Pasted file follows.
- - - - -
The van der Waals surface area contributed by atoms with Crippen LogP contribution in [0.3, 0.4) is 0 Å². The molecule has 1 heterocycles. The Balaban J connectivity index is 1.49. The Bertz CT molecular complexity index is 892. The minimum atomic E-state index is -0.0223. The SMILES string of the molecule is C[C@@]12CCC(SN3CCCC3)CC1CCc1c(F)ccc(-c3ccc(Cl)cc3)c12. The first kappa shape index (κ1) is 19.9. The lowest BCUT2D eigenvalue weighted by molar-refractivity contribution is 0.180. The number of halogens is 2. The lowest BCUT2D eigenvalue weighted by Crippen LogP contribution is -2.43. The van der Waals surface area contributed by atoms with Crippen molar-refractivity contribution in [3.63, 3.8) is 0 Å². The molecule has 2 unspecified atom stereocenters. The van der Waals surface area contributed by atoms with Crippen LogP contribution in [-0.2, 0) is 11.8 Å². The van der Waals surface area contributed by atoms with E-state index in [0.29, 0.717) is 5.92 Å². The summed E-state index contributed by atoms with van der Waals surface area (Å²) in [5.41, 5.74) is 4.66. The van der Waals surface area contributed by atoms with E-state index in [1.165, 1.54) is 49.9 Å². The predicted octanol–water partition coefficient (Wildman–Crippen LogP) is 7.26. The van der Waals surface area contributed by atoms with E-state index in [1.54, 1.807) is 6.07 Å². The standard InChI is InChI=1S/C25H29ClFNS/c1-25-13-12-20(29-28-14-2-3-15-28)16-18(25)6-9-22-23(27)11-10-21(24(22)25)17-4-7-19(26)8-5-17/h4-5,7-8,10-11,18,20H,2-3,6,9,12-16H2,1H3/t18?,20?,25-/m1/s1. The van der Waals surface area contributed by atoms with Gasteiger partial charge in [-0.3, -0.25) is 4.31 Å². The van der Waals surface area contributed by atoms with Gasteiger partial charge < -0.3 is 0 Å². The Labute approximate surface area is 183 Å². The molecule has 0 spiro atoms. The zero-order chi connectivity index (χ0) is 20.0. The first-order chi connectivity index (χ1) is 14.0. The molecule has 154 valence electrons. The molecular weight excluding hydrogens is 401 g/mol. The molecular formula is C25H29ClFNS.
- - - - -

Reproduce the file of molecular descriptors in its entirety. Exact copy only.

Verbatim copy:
The van der Waals surface area contributed by atoms with Crippen LogP contribution in [0.3, 0.4) is 0 Å². The molecule has 1 heterocycles. The Balaban J connectivity index is 1.49. The Bertz CT molecular complexity index is 892. The minimum atomic E-state index is -0.0223. The SMILES string of the molecule is C[C@@]12CCC(SN3CCCC3)CC1CCc1c(F)ccc(-c3ccc(Cl)cc3)c12. The first kappa shape index (κ1) is 19.9. The lowest BCUT2D eigenvalue weighted by molar-refractivity contribution is 0.180. The number of halogens is 2. The lowest BCUT2D eigenvalue weighted by Crippen LogP contribution is -2.43. The van der Waals surface area contributed by atoms with Crippen molar-refractivity contribution in [3.63, 3.8) is 0 Å². The molecule has 2 unspecified atom stereocenters. The van der Waals surface area contributed by atoms with Crippen LogP contribution in [-0.2, 0) is 11.8 Å². The van der Waals surface area contributed by atoms with E-state index in [0.29, 0.717) is 5.92 Å². The summed E-state index contributed by atoms with van der Waals surface area (Å²) in [5.41, 5.74) is 4.66. The van der Waals surface area contributed by atoms with E-state index in [1.165, 1.54) is 49.9 Å². The predicted octanol–water partition coefficient (Wildman–Crippen LogP) is 7.26. The van der Waals surface area contributed by atoms with E-state index in [1.54, 1.807) is 6.07 Å². The standard InChI is InChI=1S/C25H29ClFNS/c1-25-13-12-20(29-28-14-2-3-15-28)16-18(25)6-9-22-23(27)11-10-21(24(22)25)17-4-7-19(26)8-5-17/h4-5,7-8,10-11,18,20H,2-3,6,9,12-16H2,1H3/t18?,20?,25-/m1/s1. The van der Waals surface area contributed by atoms with Gasteiger partial charge in [-0.3, -0.25) is 4.31 Å². The van der Waals surface area contributed by atoms with Gasteiger partial charge < -0.3 is 0 Å². The Labute approximate surface area is 183 Å². The molecule has 0 spiro atoms. The zero-order chi connectivity index (χ0) is 20.0. The first-order chi connectivity index (χ1) is 14.0. The molecule has 154 valence electrons. The molecular weight excluding hydrogens is 401 g/mol. The molecular formula is C25H29ClFNS.